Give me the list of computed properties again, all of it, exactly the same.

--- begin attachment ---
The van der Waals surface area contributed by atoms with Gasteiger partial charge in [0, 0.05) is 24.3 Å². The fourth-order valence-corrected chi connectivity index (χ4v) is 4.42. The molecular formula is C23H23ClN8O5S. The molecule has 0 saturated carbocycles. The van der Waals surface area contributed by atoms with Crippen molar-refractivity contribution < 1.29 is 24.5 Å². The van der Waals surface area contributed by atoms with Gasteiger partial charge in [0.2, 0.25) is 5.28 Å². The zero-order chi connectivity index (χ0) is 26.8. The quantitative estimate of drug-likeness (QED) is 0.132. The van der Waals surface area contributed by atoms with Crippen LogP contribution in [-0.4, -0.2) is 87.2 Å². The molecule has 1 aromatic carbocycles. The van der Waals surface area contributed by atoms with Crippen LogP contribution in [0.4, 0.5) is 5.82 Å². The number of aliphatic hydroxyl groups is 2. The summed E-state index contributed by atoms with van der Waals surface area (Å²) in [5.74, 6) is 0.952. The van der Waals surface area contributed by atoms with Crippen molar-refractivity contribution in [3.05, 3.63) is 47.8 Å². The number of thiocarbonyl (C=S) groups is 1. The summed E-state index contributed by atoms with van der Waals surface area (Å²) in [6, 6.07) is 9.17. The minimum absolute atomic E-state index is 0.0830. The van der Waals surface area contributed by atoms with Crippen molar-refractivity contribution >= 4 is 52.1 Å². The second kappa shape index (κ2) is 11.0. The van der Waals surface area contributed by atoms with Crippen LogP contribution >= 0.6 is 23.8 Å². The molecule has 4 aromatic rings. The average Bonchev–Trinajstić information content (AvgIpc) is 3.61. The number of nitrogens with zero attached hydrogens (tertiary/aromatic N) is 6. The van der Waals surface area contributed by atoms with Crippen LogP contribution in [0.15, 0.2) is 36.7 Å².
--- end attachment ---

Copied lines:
The van der Waals surface area contributed by atoms with Gasteiger partial charge in [0, 0.05) is 24.3 Å². The fourth-order valence-corrected chi connectivity index (χ4v) is 4.42. The molecular formula is C23H23ClN8O5S. The molecule has 0 saturated carbocycles. The van der Waals surface area contributed by atoms with Crippen molar-refractivity contribution < 1.29 is 24.5 Å². The van der Waals surface area contributed by atoms with Gasteiger partial charge in [0.2, 0.25) is 5.28 Å². The zero-order chi connectivity index (χ0) is 26.8. The quantitative estimate of drug-likeness (QED) is 0.132. The van der Waals surface area contributed by atoms with Crippen LogP contribution in [-0.4, -0.2) is 87.2 Å². The molecule has 1 aromatic carbocycles. The van der Waals surface area contributed by atoms with Crippen LogP contribution in [0.4, 0.5) is 5.82 Å². The number of aliphatic hydroxyl groups is 2. The summed E-state index contributed by atoms with van der Waals surface area (Å²) in [5.74, 6) is 0.952. The van der Waals surface area contributed by atoms with Crippen molar-refractivity contribution in [3.05, 3.63) is 47.8 Å². The number of thiocarbonyl (C=S) groups is 1. The summed E-state index contributed by atoms with van der Waals surface area (Å²) in [6, 6.07) is 9.17. The minimum absolute atomic E-state index is 0.0830. The van der Waals surface area contributed by atoms with Crippen molar-refractivity contribution >= 4 is 52.1 Å². The second kappa shape index (κ2) is 11.0. The van der Waals surface area contributed by atoms with Crippen LogP contribution >= 0.6 is 23.8 Å². The molecule has 4 aromatic rings. The average Bonchev–Trinajstić information content (AvgIpc) is 3.61. The number of nitrogens with zero attached hydrogens (tertiary/aromatic N) is 6. The van der Waals surface area contributed by atoms with Crippen LogP contribution in [0.15, 0.2) is 36.7 Å².